As a no-fault insurance lawyer, I have seen many, many dishonest tactics insurance companies employ to avoid paying benefits to very injured car accident victims. But this is by far, one of the most appalling. In the published Michigan Court of Appeals case Roberts v. Farmers Insurance Exchange, Farmers Insurance unilaterally scheduled a mandatory insurance medical examination (also known as an IME), for a child with a traumatic brain injury. The insurance company did this without first checking to see if the appointment date and time would conflict with the child’s working and indigent mother’s schedule.
Two days before the insurance exam, the injured child’s mother became acutely ill and was taken to the hospital emergency room. A significant lung infection left her hospitalized for more than two weeks. Part of that time, the mother was in ICU with a chest tube. Obviously, the minor (14 years old) with TBI was unable to drive herself to the insurance appointment and understandably, was also very concerned with her mother’s health.
The child’s traumatic brain injury lawyer contacted the insurance company about the Grand Rapids case. But despite the fact that the brain-injured minor did absolutely nothing to contribute to the missed appointment, Farmers Insurance punished her for her mother’s work conflicts and acute hospitalization, by cutting off and refusing to pay all insurance benefits for the child’s care and medical treatment.
The Court in Roberts allowed the insurance company to stop insurance benefits, and wrote that the brain-injured child, whose mother was in acute care in a hospital, should have instead called a taxi or have taken a bus to an adversarial insurance medical appointment and then also find her way home.
As my personal friend, Bill Decker, the attorney who represented the brain-injured child wrote: “No parent in their right mind would ever allow a child to be exposed to those kinds of risks, especially a brain-injured child.”
Additionally, no facts about taxi cabs or buses were ever introduced at the trial court level nor did the insurance carrier ever suggest this idea.
Nevertheless, Roberts v. Farmers Insurance Exchange is now used by insurance companies and adjusters as a justification to suspend all insurance benefits whenever an insured person misses an appointment with a doctor assigned by a no-fault insurance company — even if the exam is arbitrarily scheduled and even if there are important reasons, such as an emergency hospitalization.
Regrettably, Roberts is hailed by defense lawyers in Michigan as another “insurance win.” Meanwhile, it’s yet another way people with personal injuries are being completely taken advantage of in Michigan. Read here on Michigan’s 10 worst insurance companies and claims adjuster tactics. Also, if you have been mistreated by your auto insurance company, please give our attorneys feedback by making a comment below.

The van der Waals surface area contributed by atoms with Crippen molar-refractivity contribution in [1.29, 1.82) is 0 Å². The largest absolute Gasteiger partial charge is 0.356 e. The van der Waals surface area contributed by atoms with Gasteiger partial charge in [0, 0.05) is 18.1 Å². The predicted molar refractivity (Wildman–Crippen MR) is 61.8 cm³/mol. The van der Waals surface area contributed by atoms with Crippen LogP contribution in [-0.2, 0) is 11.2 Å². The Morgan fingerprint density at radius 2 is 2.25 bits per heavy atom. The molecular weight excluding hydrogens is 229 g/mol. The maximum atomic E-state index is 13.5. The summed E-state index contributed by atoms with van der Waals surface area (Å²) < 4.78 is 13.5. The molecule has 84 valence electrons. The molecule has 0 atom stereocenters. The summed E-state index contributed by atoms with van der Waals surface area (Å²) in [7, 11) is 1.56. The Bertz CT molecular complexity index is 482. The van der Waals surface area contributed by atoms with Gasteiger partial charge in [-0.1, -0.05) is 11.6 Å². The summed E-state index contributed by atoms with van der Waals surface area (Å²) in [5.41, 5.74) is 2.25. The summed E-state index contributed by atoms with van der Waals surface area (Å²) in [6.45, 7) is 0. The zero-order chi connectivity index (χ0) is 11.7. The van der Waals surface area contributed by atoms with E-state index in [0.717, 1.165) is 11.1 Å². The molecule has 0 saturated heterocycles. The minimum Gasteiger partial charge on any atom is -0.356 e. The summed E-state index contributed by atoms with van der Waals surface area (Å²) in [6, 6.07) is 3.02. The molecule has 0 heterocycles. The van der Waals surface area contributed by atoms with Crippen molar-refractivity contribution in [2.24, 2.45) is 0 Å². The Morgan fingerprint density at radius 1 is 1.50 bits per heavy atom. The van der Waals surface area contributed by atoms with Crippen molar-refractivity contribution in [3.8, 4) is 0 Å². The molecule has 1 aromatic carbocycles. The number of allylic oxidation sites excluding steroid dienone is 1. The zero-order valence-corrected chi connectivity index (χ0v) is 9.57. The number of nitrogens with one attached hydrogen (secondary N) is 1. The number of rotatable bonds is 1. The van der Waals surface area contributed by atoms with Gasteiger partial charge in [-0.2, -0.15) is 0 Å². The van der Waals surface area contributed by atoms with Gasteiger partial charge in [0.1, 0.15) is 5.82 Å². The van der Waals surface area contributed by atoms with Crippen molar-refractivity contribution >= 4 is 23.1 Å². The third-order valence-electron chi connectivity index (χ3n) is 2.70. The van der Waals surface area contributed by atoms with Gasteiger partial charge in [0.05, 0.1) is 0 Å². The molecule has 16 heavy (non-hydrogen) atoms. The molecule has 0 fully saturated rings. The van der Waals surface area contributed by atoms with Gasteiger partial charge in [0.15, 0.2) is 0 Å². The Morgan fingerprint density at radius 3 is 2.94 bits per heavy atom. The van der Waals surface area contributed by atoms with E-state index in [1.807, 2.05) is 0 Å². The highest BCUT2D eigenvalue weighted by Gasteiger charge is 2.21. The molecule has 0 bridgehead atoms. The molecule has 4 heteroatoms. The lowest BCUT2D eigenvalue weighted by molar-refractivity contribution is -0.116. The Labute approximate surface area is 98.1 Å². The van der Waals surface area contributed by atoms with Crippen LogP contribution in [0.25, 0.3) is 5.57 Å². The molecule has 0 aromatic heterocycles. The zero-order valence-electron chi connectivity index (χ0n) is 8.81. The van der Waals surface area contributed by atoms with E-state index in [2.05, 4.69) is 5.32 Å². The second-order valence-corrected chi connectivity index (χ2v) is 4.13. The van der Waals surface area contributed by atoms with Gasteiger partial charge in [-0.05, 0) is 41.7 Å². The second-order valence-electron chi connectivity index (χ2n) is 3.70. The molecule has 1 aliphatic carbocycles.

There are some very important facts that did not make it into the published Roberts decision. On Thursday I will post a blog including a letter from Bill Decker about his experience trying to help the injured child. I’d like to say congratulations, Bill, for being a credit to the Michigan Bar, someone who deeply cares about his clients, a fantastic lawyer and friend.
If you have been in a car accident or truck accident, and are unsure about the language on your insurance policy or you are having trouble with your insurance company, please call one of our no-fault attorneys at (248) 353-7575 for a free case evaluation.
– Steven M. Gursten is recognized as one of the nation’s top experts in serious car and truck accident injury cases and automobile insurance no-fault litigation. Steve has received the largest jury verdict for an automobile accident case in Michigan in four of the past seven years, including 2008, according to a published, year-end verdicts and settlements report.
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Michigan Auto Law is the largest law firm exclusively handling car accident, truck accident and motorcycle accident cases throughout the entire state. We have offices in Farmington Hills, Detroit, Ann Arbor, Grand Rapids and Sterling Heights.
2 Replies to “An Insurance Company Horror Story from Grand Rapids”
Thank you for calling out an extreme practice used by certain insurance companies. Not only did the plaintiffs suffer a life altering accident, but also a substantial backdoor rogering by the insurance company, which, unfortunately is the rule these days. To these companies who boast how well they will cover and care for you after a calamity (and after they get your money), human life and the quality of it is really only meaured by the profit in the coffers. How can these people sleep at night?
Thank you for the sensitive article on a very insensitive subject and sector that continues to sink into the abyss of greed rather than strengthen the backbone of our country: the working-class public.